Gender, Boards, and the Performance of Family Firms

Family-owned firms with women board members perform worse overall—but only women are closely linked to the family business.

Gender, Boards, and the Performance of Family Firms

Do female board directors have a good, bad, or neutral effect on a company’s performance? Most studies find that gender-diverse boards lead to improved financial performance. However, most studies on this topic focus on large Fortune 500 companies in developed nations. Few examine the trend in the context of family- owned companies in emerging economies.

Four finance scholars find that family-owned firms with women board members see their performance decline—but primarily when the women are closely linked to the family business. The co-authors include Maximiliano González of the School of Management at Universidad de los Andes in Bogotá, Colombia; Alexander Guzmán of Colegio de Estudios Superiores de Administración (CESA) in Bogotá; Eduardo Pablo of Minnesota State University in Moorhead; and María Andrea Trujillo, also of CESA.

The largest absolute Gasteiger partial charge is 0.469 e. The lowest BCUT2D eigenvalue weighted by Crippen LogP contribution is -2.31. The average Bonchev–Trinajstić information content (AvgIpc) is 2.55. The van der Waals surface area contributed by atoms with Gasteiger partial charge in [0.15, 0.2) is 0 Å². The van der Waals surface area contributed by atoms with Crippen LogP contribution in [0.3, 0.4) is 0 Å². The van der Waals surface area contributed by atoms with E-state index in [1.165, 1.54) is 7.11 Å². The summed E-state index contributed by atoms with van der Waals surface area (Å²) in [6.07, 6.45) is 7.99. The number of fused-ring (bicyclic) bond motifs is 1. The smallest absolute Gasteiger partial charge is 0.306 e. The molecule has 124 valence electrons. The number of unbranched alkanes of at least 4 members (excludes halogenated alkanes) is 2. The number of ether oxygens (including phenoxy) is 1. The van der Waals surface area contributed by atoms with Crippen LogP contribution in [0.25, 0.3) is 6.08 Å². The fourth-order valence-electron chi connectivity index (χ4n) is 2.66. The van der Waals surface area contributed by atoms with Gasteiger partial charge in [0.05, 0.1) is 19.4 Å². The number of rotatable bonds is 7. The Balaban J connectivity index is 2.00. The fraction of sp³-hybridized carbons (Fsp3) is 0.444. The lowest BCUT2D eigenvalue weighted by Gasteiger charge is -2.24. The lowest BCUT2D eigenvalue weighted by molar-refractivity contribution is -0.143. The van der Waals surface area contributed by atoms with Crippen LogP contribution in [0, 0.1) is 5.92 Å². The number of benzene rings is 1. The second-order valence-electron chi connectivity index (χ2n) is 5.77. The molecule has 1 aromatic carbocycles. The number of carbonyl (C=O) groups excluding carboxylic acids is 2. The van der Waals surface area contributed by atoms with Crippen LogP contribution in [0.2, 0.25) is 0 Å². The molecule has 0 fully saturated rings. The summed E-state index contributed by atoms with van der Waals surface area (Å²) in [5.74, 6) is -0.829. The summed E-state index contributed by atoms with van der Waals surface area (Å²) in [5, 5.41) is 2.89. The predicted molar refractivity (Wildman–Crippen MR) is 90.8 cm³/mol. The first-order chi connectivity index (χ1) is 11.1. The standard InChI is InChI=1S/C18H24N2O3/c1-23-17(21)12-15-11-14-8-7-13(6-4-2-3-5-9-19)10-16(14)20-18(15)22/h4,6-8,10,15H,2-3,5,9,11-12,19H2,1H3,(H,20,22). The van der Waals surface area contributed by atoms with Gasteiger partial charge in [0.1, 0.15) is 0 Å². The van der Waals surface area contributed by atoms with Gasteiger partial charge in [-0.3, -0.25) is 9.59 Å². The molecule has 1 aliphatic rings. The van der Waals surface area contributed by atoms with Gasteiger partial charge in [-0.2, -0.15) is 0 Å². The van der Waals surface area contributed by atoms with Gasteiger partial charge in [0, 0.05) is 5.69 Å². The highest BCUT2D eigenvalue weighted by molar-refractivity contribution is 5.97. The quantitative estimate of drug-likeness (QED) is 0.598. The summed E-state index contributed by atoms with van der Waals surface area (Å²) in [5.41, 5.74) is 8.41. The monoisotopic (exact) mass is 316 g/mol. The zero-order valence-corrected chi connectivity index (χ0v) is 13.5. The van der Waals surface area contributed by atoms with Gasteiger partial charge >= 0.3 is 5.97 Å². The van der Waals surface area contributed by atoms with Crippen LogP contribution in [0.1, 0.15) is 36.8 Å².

The team tracked the performance of 523 family firms in Colombia— with a collective 4,907 board members, of whom 833 were women—from 1996 to 2006. The researchers found that among these companies, those with more women on their boards not only tended to be younger and smaller, but also offered more stable working environments for their managers. However, the team discovered that with every positive standard deviation in the percentage of women board members, a company’s industry-adjusted return on assets (AROA) decreased by .83 percent.

But the authors point out that their findings are driven primarily by the presence of women with close ties to the family business. When boards included women directors from outside the company, that gender diversity correlated to positive performance outcomes.

One reason for this discrepancy, the researchers write, is that “on one hand, female directors with family ties are likely to have a seat on the board for reasons other than talent (nepotism and dynastic management). On the other hand, independent female directors without ties to the business-controlling family are likely to exhibit exceptional talent in order to qualify for board membership (overcoming the glass ceiling effect and gender bias).”

Does Gender Really Matter in the Boardroom? Evidence from Closely Held Family Firms” appeared online July 18, 2018, in the Review of Managerial Science.